Now for the fun part of the post 🙂 We went over 2 stories this week, I think they are Arab folk tales.  They are very short and very cheeky and they put a smile on my face, so I thought I’d share to help spread the joy 🙂

Juha and the People 

One day Juha spoke to the people and said, “Do you know what I am going to say to you all?”

They said, “No, we don’t know.”

He said, “Your ignorance, in that case, is better for you.”  Then he left.

And after some days, Juha returned to the people and said, “Do you know what I am going to say to you?”

They answered, “Yes, we do know.”

Then Juha said, “Your knowing, in that case, is better for you.”  Then he left.

And after some dawys, he returned today and he said, “Do you know what I am going to say to you?”

Half of them said, “Yes, we know,” and the other half of them said, “No, we don’t know.”

Then Juha laughed and he said, “In that case, the ones who know among you inform the ignorant.”  Then he left.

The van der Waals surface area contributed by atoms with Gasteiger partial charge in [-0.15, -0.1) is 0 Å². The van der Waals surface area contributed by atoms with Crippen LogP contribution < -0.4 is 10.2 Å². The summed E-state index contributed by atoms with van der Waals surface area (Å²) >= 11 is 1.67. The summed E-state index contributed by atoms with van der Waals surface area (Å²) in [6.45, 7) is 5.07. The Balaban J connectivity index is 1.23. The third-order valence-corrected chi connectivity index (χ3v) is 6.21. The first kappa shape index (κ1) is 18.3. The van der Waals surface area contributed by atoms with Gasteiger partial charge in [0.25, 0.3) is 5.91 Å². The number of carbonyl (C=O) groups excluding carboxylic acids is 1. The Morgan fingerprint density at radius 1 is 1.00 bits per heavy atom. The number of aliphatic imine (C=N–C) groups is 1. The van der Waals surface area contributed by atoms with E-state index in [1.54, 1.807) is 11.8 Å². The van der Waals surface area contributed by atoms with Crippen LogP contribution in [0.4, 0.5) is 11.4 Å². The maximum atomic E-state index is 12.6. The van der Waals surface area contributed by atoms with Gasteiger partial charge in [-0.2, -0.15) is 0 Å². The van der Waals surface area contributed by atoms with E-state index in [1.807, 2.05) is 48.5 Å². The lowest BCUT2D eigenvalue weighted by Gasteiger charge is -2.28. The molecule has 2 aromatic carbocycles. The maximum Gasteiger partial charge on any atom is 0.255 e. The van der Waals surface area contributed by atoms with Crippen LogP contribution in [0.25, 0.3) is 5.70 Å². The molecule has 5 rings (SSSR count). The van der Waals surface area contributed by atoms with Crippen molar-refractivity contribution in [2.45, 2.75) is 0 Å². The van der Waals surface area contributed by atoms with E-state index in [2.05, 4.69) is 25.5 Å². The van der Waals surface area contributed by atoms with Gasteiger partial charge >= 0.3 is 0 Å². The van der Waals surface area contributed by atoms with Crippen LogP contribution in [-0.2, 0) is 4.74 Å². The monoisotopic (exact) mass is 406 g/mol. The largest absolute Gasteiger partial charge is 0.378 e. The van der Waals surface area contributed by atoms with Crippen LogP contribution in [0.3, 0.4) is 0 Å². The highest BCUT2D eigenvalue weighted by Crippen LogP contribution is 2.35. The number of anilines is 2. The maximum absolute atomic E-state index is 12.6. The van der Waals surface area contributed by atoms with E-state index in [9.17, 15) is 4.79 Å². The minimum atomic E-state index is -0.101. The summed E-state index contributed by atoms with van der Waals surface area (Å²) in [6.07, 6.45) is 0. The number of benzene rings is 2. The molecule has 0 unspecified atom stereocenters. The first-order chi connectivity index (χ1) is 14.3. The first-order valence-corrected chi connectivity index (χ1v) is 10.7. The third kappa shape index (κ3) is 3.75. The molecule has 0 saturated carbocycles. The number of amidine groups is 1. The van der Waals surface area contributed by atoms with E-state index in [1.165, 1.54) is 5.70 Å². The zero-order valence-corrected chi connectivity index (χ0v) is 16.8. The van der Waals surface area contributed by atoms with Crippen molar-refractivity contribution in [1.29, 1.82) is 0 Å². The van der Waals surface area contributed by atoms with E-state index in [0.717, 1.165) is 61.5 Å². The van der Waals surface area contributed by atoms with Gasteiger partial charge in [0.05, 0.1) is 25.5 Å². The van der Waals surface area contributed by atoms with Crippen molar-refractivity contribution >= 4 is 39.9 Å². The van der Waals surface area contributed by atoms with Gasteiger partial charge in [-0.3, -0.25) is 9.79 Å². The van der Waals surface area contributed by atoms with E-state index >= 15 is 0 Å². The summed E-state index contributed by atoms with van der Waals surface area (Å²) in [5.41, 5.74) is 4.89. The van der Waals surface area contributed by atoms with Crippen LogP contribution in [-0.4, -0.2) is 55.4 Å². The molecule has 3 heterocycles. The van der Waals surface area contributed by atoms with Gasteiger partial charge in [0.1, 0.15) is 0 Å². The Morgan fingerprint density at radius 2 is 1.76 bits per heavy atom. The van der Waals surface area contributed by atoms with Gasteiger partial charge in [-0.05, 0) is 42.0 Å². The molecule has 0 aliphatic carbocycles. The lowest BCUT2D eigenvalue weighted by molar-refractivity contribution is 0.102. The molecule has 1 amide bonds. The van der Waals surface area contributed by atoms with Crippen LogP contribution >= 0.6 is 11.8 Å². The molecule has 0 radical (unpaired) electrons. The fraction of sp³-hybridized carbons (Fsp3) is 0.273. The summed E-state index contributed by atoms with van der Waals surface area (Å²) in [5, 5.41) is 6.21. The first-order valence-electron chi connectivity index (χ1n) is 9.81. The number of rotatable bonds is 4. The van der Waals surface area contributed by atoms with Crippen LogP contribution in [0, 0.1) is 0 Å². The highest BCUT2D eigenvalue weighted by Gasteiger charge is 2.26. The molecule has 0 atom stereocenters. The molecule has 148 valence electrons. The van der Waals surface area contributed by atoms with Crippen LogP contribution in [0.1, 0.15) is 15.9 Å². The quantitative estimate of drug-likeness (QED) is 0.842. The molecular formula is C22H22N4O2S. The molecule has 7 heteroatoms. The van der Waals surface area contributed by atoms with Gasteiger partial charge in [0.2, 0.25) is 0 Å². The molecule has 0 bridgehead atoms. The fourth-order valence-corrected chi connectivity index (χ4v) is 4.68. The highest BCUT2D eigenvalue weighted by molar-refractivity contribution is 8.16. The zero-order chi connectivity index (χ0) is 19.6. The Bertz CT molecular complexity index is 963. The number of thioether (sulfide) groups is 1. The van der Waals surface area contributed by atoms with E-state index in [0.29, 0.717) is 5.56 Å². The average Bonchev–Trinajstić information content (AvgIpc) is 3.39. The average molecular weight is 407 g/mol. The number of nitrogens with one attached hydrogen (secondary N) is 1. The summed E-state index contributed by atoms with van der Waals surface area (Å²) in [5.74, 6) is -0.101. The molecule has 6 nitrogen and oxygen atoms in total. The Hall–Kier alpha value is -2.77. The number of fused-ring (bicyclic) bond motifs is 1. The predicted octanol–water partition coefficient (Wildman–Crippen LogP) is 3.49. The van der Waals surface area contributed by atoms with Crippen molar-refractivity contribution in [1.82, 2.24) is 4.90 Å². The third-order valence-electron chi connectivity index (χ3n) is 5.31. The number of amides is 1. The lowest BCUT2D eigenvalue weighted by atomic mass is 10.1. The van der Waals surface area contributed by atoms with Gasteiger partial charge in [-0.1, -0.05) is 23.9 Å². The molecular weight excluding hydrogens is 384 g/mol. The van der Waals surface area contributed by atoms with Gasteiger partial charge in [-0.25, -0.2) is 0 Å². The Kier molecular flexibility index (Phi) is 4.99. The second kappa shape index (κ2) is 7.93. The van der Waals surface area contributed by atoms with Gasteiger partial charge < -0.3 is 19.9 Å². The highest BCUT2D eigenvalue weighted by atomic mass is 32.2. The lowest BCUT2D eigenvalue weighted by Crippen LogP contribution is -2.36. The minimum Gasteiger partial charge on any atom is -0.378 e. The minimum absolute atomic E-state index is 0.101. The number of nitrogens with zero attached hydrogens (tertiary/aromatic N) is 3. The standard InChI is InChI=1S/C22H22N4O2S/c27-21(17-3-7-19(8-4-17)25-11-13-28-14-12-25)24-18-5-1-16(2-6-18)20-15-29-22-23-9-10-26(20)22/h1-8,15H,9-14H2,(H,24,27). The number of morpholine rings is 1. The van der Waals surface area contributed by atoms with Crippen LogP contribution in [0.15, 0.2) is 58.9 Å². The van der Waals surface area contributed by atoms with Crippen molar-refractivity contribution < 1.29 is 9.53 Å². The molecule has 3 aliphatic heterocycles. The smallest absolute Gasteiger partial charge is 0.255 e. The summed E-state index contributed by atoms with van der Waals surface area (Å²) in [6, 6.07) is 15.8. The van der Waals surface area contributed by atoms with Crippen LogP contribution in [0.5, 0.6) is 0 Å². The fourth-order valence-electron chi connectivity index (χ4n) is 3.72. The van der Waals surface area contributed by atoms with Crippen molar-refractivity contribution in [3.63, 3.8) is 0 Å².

The King and His Minister

-shared with us this morning with the mA amazing Ustadh Taysir, the Arab grandfather that none of us ever had but that all of us wish to  have 🙂 

A king would go hunting every day with his minister.  They would go out every morning, and come back every night with nothing.  The king was upset, but his minister said, “Maybe there is khayr/good in this.”

Then one day, the king went out with his minister as usual, but he fell in a ditch and his finger got cut off.  (I am not sure how.)  The minister said, “Maybe there is khayr in this” and the king got angry and fired the minister and told him to leave.